The net-zero wage increase that teachers were handed at the end of a protracted contract dispute this year has been extended to school district management.
The Kamloops-Thompson School District received a letter from Education Minister Don McRae last week announcing an immediate freeze on management compensation until further notice.
The freeze impacts all non-union staff at the school district, along with all other public sector executives and management, effective Sept. 13 after an order from Finance Minister Mike de Jong.
District Supt. Terry Sullivan said administration is OK with the measures "as long as everybody's being treated the same."
"All our unionized employees, they're getting zero, and as a leader of a system, I cannot in good conscience expect that people in management are going to take wage increases when everybody else is frozen at zero."
That includes the district's trustees, who turned down a hike in remuneration this year.
Kamloops-North Thompson MLA Terry Lake said despite the province's executive receiving pay hikes earlier this year, this freeze applies to all executives now.
"That (pay hike) was done earlier this year and much of those hikes were people not getting salary increase per se, but they were moving up the step system," Lake said.
He added the freeze includes MLAs and cabinet ministers who have been frozen since 2009.
"So we're trying to show leadership there."
Jason Karpuk, president of Kamloops-Thompson Teachers Association, applauded the move.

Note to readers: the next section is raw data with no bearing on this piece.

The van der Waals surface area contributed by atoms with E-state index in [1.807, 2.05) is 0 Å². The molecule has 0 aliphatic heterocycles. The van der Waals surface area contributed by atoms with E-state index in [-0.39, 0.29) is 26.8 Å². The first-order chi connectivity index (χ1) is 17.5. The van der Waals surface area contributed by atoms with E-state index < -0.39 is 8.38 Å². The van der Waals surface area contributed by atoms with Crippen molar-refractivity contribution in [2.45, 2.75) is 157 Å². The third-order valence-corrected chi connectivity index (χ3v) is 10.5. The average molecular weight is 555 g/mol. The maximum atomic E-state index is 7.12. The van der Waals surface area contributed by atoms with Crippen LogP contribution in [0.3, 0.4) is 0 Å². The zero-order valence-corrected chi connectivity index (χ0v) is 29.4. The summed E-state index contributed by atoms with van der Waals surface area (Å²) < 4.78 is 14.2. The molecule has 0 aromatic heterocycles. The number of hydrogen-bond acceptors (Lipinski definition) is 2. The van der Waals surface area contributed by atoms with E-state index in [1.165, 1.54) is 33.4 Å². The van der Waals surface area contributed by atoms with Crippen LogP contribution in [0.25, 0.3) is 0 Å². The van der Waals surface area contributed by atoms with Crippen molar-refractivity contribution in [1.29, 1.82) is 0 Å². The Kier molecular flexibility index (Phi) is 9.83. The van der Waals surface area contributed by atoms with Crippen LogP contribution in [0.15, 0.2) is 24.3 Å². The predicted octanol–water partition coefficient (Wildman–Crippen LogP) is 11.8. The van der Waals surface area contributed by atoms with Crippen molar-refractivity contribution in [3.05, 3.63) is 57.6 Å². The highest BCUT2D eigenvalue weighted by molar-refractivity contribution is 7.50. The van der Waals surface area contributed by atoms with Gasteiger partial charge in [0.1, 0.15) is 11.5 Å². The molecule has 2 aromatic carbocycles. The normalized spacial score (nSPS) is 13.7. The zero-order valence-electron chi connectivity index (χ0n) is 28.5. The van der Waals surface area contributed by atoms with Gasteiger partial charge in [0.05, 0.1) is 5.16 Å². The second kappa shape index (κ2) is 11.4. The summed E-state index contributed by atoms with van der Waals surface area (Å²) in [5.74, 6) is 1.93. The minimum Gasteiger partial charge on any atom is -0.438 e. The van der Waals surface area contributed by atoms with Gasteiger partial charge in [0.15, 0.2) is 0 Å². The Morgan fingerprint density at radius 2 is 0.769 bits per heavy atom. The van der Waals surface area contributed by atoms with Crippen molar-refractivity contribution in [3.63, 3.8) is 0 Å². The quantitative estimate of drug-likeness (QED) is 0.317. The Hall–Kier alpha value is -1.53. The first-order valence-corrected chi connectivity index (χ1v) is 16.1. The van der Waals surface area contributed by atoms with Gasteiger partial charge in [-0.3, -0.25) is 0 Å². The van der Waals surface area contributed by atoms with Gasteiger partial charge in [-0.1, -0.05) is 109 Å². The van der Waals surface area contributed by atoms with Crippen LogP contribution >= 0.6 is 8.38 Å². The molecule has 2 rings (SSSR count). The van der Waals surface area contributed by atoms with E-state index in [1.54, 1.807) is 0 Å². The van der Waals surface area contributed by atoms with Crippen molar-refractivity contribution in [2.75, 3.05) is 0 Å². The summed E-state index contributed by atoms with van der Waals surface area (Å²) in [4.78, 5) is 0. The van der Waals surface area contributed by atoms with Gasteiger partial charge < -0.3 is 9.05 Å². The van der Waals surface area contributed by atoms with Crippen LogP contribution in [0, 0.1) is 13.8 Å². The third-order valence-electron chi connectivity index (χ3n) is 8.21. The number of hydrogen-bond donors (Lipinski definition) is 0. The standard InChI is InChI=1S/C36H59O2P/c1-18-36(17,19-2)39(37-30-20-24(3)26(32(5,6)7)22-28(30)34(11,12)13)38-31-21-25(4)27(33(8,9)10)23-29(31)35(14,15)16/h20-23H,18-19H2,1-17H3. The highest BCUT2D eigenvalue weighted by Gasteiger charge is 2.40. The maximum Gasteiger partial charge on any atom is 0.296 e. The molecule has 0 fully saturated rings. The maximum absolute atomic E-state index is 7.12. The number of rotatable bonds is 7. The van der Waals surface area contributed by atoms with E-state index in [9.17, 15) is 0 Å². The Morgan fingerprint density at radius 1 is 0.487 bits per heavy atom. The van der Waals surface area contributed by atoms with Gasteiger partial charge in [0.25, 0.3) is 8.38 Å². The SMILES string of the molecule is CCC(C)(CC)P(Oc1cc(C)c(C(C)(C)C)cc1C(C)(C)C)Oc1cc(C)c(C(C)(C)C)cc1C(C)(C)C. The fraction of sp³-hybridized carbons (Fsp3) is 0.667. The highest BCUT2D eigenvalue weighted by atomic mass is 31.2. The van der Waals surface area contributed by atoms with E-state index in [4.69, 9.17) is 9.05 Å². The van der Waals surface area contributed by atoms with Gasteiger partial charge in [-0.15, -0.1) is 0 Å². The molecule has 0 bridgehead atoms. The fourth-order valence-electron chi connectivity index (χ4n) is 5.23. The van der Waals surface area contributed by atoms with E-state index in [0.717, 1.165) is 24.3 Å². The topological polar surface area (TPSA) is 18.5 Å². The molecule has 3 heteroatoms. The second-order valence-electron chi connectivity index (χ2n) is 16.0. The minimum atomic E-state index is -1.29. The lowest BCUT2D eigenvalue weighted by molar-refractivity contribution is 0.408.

"If there's not enough money for people on the ground, why should we give people at the top a raise?"
Sullivan said he does need clarification over pay hikes that occur when employees move through a pay grid.
"Those people who start at the bottom of the (pay) grid understanding they're going to move through the grid, if that's not going to happen, I think that really is going to cause some issues."
The B.C. Principals and Vice Principals Association is also seeking clarification on the matter. President Shelley Green said contracts are different in each school district and run out at different times. Given that, the association wants to know how the freeze will be handled.
Sullivan also expressed concern that unionized staff climbing their contracted salary grid would end up making more than their supervisors.
"Those types of issues could be problematic," said Sullivan. "They can cause morale problems."
Lake said that situation is a possibility, but it can't be helped.
"We think this is important for administrative and senior level staff to show leadership," he said. "We can't expect taxpayers and people who work across government to hold the line if we're not willing to do the same."